• $630M for the Urban Area Security Initiative (UASI) Grant Program to address the unique multi-discipline planning, organization, equipment, training, and exercise needs of high-threat, high-density Urban Areas.
  • $350M for the Emergency Management Performance Grant Program for states to assist state, local, territorial, and tribal governments in preparing for all hazards, as authorized by the Robert T. Stafford Disaster Relief and Emergency Assistance Act and Section 662 of the Post Katrina Emergency Management Reform Act of 2006.
  • $249M for the National Pre-Disaster Mitigation Fund to assist states, tribes, and territories to reduce overall risk to the population and structures from future hazard events, while also reducing reliance on Federal funding in future disasters. This program awards planning and project grants and provides opportunities for raising public awareness about reducing future losses before disaster strikes.
  • $275M for Current Operations to sustain training, exercises, technical assistance and other programs.

You are encouraged to collaborate with your state’s emergency management agency to determine how best to take advantage of these programs and opportunities.

 

EPA WSD Offers Three Different Decon Opportunities

For Water Utilities – May 7:

EPA’s Water Security Division will be conducting a half-day Workshop on the Decontamination Preparedness and Assessment Strategy for Water Utilities on May 7 at the at the EPA’s Research Triangle Park Campus, North Carolina. The workshop will focus on understanding the three phases of remediation (Characterization, Decontamination and Clearance) prior to a contamination event. The workshop includes interactive discussions that examine the simulated effect of a chemical release at drinking water and wastewater utilities of a fictitious community.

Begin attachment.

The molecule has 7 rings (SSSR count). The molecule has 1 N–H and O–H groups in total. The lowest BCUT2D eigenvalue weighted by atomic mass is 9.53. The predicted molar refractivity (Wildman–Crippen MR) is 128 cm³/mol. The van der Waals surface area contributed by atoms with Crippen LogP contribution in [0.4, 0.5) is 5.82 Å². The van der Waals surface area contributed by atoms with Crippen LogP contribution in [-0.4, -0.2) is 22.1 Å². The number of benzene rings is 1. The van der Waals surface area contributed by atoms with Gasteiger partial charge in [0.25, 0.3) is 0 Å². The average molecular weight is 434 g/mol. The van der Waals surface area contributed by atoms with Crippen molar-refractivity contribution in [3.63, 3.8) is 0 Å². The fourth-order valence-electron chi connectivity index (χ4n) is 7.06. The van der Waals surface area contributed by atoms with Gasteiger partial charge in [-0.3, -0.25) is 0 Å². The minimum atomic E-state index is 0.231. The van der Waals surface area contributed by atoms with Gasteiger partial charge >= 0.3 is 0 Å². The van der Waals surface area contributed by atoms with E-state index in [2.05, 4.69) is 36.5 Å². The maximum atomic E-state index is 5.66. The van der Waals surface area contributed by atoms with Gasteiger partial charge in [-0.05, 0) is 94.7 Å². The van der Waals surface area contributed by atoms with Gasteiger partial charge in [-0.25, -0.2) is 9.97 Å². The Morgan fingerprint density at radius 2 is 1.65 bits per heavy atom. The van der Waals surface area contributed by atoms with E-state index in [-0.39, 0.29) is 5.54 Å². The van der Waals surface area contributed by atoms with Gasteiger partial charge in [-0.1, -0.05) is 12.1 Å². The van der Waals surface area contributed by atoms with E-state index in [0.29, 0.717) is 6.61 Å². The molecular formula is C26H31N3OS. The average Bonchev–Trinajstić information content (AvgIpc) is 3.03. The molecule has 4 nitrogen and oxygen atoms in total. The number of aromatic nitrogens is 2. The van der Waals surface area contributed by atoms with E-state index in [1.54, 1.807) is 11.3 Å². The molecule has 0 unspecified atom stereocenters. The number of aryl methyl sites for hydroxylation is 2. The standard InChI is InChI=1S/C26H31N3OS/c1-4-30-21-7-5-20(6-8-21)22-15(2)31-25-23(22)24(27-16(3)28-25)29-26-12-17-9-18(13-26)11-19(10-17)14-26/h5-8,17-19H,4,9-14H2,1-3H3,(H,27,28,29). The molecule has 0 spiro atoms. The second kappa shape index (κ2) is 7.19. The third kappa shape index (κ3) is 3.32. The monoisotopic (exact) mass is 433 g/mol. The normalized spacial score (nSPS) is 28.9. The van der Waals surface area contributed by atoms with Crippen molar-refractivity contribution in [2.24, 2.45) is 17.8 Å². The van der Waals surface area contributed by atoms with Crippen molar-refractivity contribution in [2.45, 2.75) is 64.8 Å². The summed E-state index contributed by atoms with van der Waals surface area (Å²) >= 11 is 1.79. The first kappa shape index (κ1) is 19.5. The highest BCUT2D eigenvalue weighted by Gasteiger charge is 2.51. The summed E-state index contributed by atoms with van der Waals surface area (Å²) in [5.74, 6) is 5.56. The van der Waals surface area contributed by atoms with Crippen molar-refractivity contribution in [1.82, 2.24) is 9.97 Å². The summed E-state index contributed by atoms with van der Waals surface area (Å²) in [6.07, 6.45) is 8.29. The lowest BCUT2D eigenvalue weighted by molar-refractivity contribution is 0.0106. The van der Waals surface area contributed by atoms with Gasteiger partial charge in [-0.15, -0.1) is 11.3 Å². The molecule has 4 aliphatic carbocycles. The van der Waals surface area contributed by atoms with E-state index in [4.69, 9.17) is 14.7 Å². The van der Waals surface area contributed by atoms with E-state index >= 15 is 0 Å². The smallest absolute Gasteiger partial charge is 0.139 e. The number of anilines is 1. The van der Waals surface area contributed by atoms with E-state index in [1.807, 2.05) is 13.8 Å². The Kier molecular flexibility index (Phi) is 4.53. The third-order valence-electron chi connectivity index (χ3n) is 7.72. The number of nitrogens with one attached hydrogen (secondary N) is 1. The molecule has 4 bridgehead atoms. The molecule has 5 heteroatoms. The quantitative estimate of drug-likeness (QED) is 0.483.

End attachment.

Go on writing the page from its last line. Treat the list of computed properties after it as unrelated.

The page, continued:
At the end of the workshop, participants will:

  • Understand and become familiar with the steps of the remediation process.
  • Identify utility-specific actions to be taken prior to an incident.
  • Understand and know where to locate other resources and tools that may be helpful to prepare for and respond to an incident.
  • Be aware of public health and environmental safety considerations that apply to each phase of remediation.

For States and Water Utilities – May 7:

EPA’s Office of Research and Development (ORD) will be conducting a panel discussion after the above workshop to introduce a State/Local Engagement Plan focusing on management of emergency contamination incidents regardless of cause. ORD is seeking feedback from state and local organizations, water utilities, and authorities on how best to optimize interactions.

For both the Workshop and Panel discussion, participants must RSVP by April 20 at https://www.eventbrite.com/e/2018-epa-international-decontamination-conference-water-utility-workshop-tickets-44158809187

For questions about this workshop, please contact Marissa Lynch at lynch.marissa@epa.gov. For more information about the panel discussion, please contact plotkin.viktoriya@epa.gov.

For States, Utilities and Researchers – May 8-10

EPA’s Office of Research and Development’s National Homeland Security Research Center (NHSRC) will be hosting their 10th International Conference on Decontamination Research and Development held at the EPA’s Research Triangle Park Campus, North Carolina, May 8-10. The conference is designed to facilitate presentation, discussion, and further collaboration on research and development focused on an all-hazards approach to cleaning up contaminated buildings (both interior and exterior), infrastructure, and other areas/materials. The conference continues to focus strongly on matters involving CBR threat agents, but also includes all hazard elements.

Topics for this conference include:

  • New chemical, biological, and radiological (CBR) detection and decontamination research data or field activities and large scale demonstrations related to the detection and decontamination of biological (including agricultural threat agents and biotoxins), chemical, and radiological threat agents in indoor (in facilities) or outdoor areas/materials;